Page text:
Indian expats in UAE cancel, delay summer holiday plans over fear of getting stranded


Photo: Alamy
Photo: Alamy

Dubai - June to August are usually peak travel times, as they coincide with school summer holidays.

by Dhanusha Gokulan

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Published: Mon 7 Jun 2021, 10:31 AM

Last updated: Mon 7 Jun 2021, 10:32 AM

As peak travel season approaches, a majority of Indian expatriates in the UAE are cancelling or putting their plans to travel home for the summer on hold, Khaleej Times has learnt.

The months from June to August are usually peak travel times for Indian expatriates, as they coincide with school summer holidays.

However, uncertainty over the ongoing suspension on incoming passengers from India, as well as the intensive vaccination campaign for teenagers in the UAE, are primary reasons for the low demand, said Indian residents and travel agents.

“Peak travels to India are closely tied with school holiday seasons. In this case, the UAE has announced a robust vaccination campaign for students aged 12-15. Parents are concerned that, if they travel over the summer, their children might miss their vaccination schedules,” said Raheesh Babu, general manager of, an online travel agency.

“Due to this, there is a high chance that school students may have to return to campus in September," he added. "Since the travel situation to India is highly volatile, residents are avoiding the trip because they also fear getting stranded.” The agency said it has received several cancellations on bookings as well.

The suspension of incoming passenger traffic from India to the UAE began on April 24. It was extended on May 4 by the UAE’s National Emergency Crisis and Disaster Management Authority (NCEMA) in light of a deadly second wave of Covid-19 currently affecting India.

A fortnight ago, Emirates Airlines announced an extension on the suspension of passenger flights from India to the UAE until June 30.

Currently, only a certain category of travellers, including golden visa holders, diplomats, and those with special permissions are allowed to travel.


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In-country visit visa extensions are high in demand

Furthermore, India’s international air operations have been suspended since March last year and only countries which have signed an air bubble agreement with the South Asian country is operating passenger flights.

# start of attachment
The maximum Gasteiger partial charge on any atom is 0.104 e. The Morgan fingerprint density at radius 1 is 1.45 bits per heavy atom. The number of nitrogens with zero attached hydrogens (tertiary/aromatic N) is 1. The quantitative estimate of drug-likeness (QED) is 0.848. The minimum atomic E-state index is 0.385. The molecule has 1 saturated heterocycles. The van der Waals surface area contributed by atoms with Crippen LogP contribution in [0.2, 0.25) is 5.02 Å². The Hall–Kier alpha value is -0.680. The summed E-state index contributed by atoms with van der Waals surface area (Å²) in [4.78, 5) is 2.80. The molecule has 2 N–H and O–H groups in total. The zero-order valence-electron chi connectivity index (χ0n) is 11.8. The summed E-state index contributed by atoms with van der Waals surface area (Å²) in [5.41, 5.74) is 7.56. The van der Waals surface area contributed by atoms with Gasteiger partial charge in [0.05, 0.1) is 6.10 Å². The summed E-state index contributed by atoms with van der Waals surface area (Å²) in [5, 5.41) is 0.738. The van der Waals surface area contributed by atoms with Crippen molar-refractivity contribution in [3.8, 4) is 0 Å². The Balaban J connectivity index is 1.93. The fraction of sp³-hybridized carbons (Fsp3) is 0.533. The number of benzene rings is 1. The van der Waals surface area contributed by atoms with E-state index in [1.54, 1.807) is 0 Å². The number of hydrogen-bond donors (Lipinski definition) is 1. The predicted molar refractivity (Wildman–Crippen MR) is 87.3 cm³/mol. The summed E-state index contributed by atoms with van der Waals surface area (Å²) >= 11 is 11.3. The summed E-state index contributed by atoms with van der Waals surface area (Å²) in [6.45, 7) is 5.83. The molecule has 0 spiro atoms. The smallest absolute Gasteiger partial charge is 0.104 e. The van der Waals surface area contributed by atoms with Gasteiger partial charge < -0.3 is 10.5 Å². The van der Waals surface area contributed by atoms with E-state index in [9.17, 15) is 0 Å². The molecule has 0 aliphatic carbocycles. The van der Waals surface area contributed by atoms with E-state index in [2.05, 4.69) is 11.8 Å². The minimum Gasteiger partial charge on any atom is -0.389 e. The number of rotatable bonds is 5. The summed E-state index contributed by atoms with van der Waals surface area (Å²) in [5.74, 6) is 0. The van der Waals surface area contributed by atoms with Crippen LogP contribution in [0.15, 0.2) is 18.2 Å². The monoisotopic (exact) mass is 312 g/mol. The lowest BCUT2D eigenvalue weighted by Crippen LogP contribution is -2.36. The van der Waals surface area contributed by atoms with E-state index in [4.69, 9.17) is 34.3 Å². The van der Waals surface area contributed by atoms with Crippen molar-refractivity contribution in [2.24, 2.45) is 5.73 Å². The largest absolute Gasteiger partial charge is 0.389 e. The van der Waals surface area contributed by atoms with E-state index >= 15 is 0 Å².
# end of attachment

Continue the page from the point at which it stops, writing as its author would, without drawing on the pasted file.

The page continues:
“There is very little clarity on the schedule for flights under the air bubble agreement at the moment. People have very little confidence,” said Babu.

He also said that the demand for in-country extension of visit visas are extremely high at the moment. “We have at least 1,500 of such visit visa extension cases every day. Residents whose parents and other relatives on visit visa, who are currently in the UAE, are extending their stay,” he explained.

Mir Waseem Raja, the manager of MICE and Holidays at Galadari International Travel Services also told Khaleej Times that enquiries for travel to India have dried up over the last several weeks. “People are scared they will get stuck in India and even those who want to book tickets are asking for a guarantee. Unfortunately, this is not up to us,” said Raja.


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He added, “There are very few cases of expats who want to send their families back home as well. The current demand is only for entire families, as they are not finding it safe to be in India at the moment either.” However, agents like Mir are hoping the suspension will end by this month, resulting in an influx of travellers starting July.

Afi Ahmed, managing director of Smart Travels, echoed observations of very low demand from expatriate families. “As long as the suspension on incoming passengers remains, the confidence to travel is going to be very low. Also, Covid-19 cases in India are coming down at a slow pace.”

We will wait and watch, say expatriates

Expatriates, however, prefer to wait and watch. As many of them haven’t travelled home since March last year, the interest to return to India is very high.

Manoj Nair, a Malayalee expatriate from Abu Dhabi, said, “I want to go to India desperately. My parents are aged; I haven’t seen them in two years, and I had plans to go visit at the end of this month. However, I cannot afford to get stuck there, as I’m the sole breadwinner in my family.”

KV Shamsudheen, the chairman of the Pravasi Bandhu Welfare Trust, who is currently in India, told Khaleej Times, “There are many Indians who are stuck in India. Many are facing problems, as half their family is in the UAE and the breadwinner is in India. In some cases, their residence visas are either set to expire soon or the delay in returning to the workplace is resulting in loss of pay.”

He added, “If authorities permit all residence visa holders, who have already taken both doses of the vaccine, to return to the UAE, it would be a huge relief for many.”

Dhanusha Gokulan
Dhanusha Gokulan

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